Celebrate and Show Violet Support for These Black NYU Authors
We’re proud to spotlight the work of NYU Black alumni and faculty writers in support of #BlackoutBestsellerlist and #Blackpublishingpower. Explore the talented storytellers below while supporting this important campaign to elevate and amplify underrepresented voices in the publishing industry.
[Note: This list is not exhaustive and will be updated periodically.]
Bettye Kearse (GSAS ’67)
The Other Madisons: The Lost History of a President's Black Family (2020)
A newly released autobiography that Kirkus Reviews calls "A Roots for a new generation, rich in storytelling and steeped in history."
Janet Mock (GSAS ’06)
Redefining Realness: My Path to Womanhood, Identity, Love & So Much More (2014)
Winner of the 2015 Stonewall Book Award, this author, actress, director, producer, transgender rights activist, and TV host was named an NYU Alumni Changemaker of the Year in 2019.
Tracey Baptiste (WSC ’93, STEINHARDT ’95)
The Jumbies (Book One) (2015)
The Washington Post states, “Tracey Baptiste scares up new audiences to learn about jumbies...She builds a fairy tale about a brave girl and her adventures among Caribbean creatures.”
Bryant Terry (GSAS ’01)
Afro-Vegan: Farm-Fresh African, Caribbean, and Southern Flavors Remixed (2014)
Nominated for a 2015 NAACP Image Award in the Outstanding Literary Work category. Winner of the James Beard Foundation 2015 Leadership Award.
Afia Atakora (TSOA ’12)
Conjure Women (2020)
Kirkus Reviews says Atakora's novel is "an engrossing debut . . . Atakora structures a plot with plenty of satisfying twists. Life in the immediate aftermath of slavery is powerfully rendered in this impressive first novel.”
Uzodinma Iweala, Visiting Professor of Creative Writing
Speak No Evil (2018)
Winner of the Gold Nautilus Award for Fiction.
Mitchell S. Jackson (GSAS ’04)
The Residue Years (2013)
Winner of the 2014 Ernest J. Gaines Award for Literary Excellence.
Maaza Mengiste (GSAS ’07)
Beneath the Lion's Gaze (2010)
Winner of the 2011 NAACP Image Award.
Zadie Smith, Professor of Creative Writing
White Teeth (2001)
Winner of The Whitbread First Novel Award, The Guardian First Book Award, The James Tait Black Memorial Prize for Fiction, and The Commonwealth Writers' First Book Award.
Yelena Bailey (GSAS ’10)
How the Streets Were Made: Housing Segregation and Black Life in America (Upcoming release: December 2020)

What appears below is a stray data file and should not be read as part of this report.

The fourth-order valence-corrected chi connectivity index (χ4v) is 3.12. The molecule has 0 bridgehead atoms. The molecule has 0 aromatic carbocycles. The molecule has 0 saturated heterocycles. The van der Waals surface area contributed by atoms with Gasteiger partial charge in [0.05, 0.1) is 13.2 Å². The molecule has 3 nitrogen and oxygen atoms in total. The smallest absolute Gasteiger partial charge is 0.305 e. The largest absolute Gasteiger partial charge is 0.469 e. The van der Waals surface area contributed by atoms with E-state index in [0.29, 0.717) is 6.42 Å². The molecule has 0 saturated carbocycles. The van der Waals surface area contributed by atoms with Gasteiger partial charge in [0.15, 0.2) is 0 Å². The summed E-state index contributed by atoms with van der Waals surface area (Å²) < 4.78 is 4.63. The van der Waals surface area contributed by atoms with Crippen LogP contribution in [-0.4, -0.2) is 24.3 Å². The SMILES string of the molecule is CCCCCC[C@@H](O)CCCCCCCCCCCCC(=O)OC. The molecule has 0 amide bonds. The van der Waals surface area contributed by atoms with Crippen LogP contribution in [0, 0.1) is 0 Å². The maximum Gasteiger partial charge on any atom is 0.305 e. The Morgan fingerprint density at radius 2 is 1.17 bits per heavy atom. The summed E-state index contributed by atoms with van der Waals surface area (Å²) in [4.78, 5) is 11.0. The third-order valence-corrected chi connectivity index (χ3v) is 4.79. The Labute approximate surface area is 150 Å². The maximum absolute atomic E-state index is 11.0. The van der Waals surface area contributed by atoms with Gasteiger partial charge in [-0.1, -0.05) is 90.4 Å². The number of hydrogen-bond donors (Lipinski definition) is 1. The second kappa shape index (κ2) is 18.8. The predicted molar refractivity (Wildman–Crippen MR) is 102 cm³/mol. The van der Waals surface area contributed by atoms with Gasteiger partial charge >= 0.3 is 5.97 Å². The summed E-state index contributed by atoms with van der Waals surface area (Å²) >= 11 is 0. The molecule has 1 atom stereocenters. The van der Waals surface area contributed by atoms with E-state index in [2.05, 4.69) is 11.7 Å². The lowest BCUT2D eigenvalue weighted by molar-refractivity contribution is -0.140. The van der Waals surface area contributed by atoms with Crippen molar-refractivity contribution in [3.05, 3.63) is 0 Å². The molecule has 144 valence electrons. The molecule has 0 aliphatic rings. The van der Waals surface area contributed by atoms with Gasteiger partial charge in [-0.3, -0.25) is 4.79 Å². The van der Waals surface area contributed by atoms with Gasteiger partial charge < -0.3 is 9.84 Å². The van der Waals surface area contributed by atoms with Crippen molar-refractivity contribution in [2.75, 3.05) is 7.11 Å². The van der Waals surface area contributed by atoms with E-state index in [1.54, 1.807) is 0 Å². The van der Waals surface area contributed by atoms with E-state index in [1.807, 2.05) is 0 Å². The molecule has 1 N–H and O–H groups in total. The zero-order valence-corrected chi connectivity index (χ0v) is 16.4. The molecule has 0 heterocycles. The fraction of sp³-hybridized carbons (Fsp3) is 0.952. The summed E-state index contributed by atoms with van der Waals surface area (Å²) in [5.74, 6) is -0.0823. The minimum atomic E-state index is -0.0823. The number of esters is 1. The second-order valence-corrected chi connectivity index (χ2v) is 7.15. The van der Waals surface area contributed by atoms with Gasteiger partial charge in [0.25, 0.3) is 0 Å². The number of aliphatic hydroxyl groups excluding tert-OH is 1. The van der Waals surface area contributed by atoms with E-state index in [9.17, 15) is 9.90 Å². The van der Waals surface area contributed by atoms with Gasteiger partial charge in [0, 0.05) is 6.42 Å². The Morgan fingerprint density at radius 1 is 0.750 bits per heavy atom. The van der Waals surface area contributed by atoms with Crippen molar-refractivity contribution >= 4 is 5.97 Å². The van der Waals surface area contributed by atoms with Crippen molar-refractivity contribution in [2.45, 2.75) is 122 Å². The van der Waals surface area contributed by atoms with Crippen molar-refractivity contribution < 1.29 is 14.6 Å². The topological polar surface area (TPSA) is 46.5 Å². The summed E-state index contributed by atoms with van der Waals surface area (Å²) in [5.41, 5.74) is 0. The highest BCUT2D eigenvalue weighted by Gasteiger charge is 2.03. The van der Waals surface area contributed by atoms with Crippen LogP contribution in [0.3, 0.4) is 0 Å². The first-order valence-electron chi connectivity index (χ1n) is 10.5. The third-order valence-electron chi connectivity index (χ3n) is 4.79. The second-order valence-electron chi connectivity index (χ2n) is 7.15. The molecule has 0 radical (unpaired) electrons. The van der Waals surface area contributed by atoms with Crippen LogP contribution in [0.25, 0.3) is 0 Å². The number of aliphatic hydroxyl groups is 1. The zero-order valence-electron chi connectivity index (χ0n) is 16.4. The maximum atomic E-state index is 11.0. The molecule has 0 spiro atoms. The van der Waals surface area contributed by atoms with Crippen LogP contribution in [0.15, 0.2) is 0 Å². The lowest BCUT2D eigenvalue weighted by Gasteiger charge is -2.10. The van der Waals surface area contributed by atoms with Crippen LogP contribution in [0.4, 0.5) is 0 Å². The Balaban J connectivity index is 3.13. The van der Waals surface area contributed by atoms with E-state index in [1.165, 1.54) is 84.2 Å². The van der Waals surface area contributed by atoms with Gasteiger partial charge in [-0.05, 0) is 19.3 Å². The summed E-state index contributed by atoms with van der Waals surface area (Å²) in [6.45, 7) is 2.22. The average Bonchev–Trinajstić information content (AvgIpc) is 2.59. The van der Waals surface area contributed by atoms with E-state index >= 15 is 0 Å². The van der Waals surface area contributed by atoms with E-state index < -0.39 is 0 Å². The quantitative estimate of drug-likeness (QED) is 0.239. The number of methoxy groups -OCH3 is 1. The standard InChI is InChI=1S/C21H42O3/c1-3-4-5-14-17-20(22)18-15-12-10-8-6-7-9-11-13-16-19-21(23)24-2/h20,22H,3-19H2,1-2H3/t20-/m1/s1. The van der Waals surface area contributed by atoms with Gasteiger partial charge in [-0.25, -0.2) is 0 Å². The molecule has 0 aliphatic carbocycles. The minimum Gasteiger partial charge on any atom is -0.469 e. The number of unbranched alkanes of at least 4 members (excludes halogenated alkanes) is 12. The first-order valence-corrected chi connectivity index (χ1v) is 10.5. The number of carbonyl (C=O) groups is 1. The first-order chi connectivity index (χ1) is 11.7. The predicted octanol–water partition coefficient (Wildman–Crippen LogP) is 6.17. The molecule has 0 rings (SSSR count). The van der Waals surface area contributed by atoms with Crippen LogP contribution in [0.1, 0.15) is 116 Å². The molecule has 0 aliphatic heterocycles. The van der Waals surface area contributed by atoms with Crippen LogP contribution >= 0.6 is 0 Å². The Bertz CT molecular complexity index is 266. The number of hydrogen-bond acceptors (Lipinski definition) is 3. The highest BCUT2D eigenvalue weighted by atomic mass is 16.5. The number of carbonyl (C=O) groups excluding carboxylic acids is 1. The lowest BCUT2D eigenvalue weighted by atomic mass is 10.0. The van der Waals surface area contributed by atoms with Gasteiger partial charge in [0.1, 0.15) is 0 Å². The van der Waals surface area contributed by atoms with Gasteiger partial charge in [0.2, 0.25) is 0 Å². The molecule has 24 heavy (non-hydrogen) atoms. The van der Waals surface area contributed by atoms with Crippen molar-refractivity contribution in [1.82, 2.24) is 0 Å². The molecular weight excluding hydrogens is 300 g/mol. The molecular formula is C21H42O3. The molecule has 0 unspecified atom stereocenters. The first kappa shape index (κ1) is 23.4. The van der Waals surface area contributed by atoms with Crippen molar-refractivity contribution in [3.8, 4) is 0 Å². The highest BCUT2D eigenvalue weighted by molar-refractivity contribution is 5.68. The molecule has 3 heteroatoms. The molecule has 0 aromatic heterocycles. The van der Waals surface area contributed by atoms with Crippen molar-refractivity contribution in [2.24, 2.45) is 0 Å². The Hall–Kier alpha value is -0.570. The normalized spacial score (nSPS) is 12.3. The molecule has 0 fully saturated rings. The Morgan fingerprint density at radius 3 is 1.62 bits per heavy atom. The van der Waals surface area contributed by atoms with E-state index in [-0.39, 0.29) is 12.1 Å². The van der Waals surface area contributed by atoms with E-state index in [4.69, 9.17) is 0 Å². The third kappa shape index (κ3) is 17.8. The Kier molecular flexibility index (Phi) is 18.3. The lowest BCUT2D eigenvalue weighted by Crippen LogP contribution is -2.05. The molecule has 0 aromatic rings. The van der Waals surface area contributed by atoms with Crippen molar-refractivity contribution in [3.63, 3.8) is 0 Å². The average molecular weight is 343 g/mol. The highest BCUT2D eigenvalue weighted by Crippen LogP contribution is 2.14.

Ingrid Banks of University of California, Santa Barbara states, “Compellingly argued and in line with Ta-Nehisi Coates’s Between the World and Me, Yelena Bailey illustrates her ability to present the streets as an ideological entity as well as expand on how this has come to be.”
Laurie Lambert (GSAS ’10)
Comrade Sister: Caribbean Feminist Revisions of the Grenada Revolution (2020)
With Comrade Sister, Laurie Lambert offers the first comprehensive study of how gender and sexuality produced different narratives of the Grenada Revolution. Reimagining this period with women at its center, Laurie Lambert shows how the revolution must be recognized for its both productive and corrosive tendencies.
Kenrya Rankin (SPS ’07)
ANTI RACISM: Powerful Voices, Inspiring Ideas (2020)
"From activist and author of How We Fight White Supremacy comes this slim yet powerful collection of quotes from over 100 imperative voices in the anti-racism movement...get yours to take a break, rejuvenate, refresh and get back into the fray."
Toi Derricotte (GSAS ’84)
The Black Notebooks: An Interior Journey (1997)
Winner of the Annisfield-Wolf Book Award for nonfiction.
Terrance Hayes, Artist-in-Residence
American Sonnets for My Past and Future Assassin (2018)
Finalist for the National Book Award and the National Book Critics Circle Award in Poetry. One of The New York Times Critics’ Top Books of 2018.
Ishion Hutchinson (GSAS ’08)
House of Lords and Commons (2017)
A collection that traverses the borders of culture and time. Winner of the 2011 PEN/Joyce Osterweil Award.
Major Jackson, Artist-in-Residence
The Absurd Man (2020)
In this collection of poems, Jackson explores the complexity between perception and reality, the body and desire, accountability and judgment.
Tyehimba Jess (GSAS ’04)
Winner of the 2017 Pulitzer Prize for Poetry.
Yusef Komunyakaa, Professor of English
The Emperor of Water Clocks (2015)
Ta-Nehisi Coates of The New York Times Style Magazine says, “Probably my favorite living poet. No one else taught me more about how important it was to think about how words make people feel. It's not enough for people to know something is true. They have to feel it's true.”
Quraysh Ali Lansana (GSAS ’02)
The Skin of Dreams (2019)
Winner of the 2020 Benjamin Franklin Award (Silver).
Robin Coste Lewis (GSAS ’13)
Voyage of the Sable Venus (2015)
Winner of the 2015 National Book Award for Poetry.
Morgan Parker (GSAS ’12)
Magical Negro (2019)
Winner of the National Book Critics Circle Award. The Washington Post states, “Morgan Parker continues to fearlessly explore what it means to be a black woman in the United States today. . . . Bold and edgy, the writing spotlights the strength and tenacity that enable the speaker to survive grief and inequity.”
Saul Williams (TSOA ’97)
US (a.) (2015)
An all-new collection of poems that embodies the spirit of a culture that questions sentiments and realities, embracing a cross-section of pop culture, hip hop, and the greater world politic of the moment.
Ta-Nehisi Coates, Distinguished Writer in Residence at the Arthur L. Carter Journalism Institute
The Water Dancer (2019)
From the National Book Award–winning author of Between the World and Me, a bold debut novel about a magical gift, a devastating loss, and an underground war for freedom.
Mohammed Naseehu Ali, Professor of Creative Writing
The Prophet of Zongo Street (2005)
This collection of stories takes readers to a world that seamlessly blends African folklore and myths with modernity.